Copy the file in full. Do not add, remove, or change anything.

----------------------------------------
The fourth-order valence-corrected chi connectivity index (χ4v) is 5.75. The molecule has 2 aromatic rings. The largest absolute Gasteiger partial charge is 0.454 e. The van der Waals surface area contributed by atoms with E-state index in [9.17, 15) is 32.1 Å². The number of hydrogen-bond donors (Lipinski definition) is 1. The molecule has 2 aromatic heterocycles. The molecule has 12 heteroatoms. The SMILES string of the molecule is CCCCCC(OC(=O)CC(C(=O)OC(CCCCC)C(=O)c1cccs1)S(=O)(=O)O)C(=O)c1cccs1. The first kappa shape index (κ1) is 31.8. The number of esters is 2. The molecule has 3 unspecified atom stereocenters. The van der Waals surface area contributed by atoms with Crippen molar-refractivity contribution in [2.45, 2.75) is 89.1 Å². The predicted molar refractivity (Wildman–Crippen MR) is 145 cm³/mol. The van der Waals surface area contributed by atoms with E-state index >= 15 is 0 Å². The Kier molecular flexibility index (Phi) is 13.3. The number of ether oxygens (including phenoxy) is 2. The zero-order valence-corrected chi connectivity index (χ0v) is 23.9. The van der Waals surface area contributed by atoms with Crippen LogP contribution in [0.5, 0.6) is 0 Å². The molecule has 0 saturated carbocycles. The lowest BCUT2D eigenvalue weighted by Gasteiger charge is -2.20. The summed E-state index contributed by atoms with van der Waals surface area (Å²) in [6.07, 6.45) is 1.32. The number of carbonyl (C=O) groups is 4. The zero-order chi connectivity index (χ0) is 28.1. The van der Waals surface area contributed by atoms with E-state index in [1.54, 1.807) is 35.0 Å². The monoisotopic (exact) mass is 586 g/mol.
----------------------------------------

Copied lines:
The fourth-order valence-corrected chi connectivity index (χ4v) is 5.75. The molecule has 2 aromatic rings. The largest absolute Gasteiger partial charge is 0.454 e. The van der Waals surface area contributed by atoms with E-state index in [9.17, 15) is 32.1 Å². The number of hydrogen-bond donors (Lipinski definition) is 1. The molecule has 2 aromatic heterocycles. The molecule has 12 heteroatoms. The SMILES string of the molecule is CCCCCC(OC(=O)CC(C(=O)OC(CCCCC)C(=O)c1cccs1)S(=O)(=O)O)C(=O)c1cccs1. The first kappa shape index (κ1) is 31.8. The number of esters is 2. The molecule has 3 unspecified atom stereocenters. The van der Waals surface area contributed by atoms with Crippen molar-refractivity contribution in [2.45, 2.75) is 89.1 Å². The predicted molar refractivity (Wildman–Crippen MR) is 145 cm³/mol. The van der Waals surface area contributed by atoms with E-state index >= 15 is 0 Å². The Kier molecular flexibility index (Phi) is 13.3. The number of ether oxygens (including phenoxy) is 2. The zero-order valence-corrected chi connectivity index (χ0v) is 23.9. The van der Waals surface area contributed by atoms with Crippen LogP contribution in [0.5, 0.6) is 0 Å². The molecule has 0 saturated carbocycles. The lowest BCUT2D eigenvalue weighted by Gasteiger charge is -2.20. The summed E-state index contributed by atoms with van der Waals surface area (Å²) in [6.07, 6.45) is 1.32. The number of carbonyl (C=O) groups is 4. The zero-order chi connectivity index (χ0) is 28.1. The van der Waals surface area contributed by atoms with E-state index in [1.54, 1.807) is 35.0 Å². The monoisotopic (exact) mass is 586 g/mol.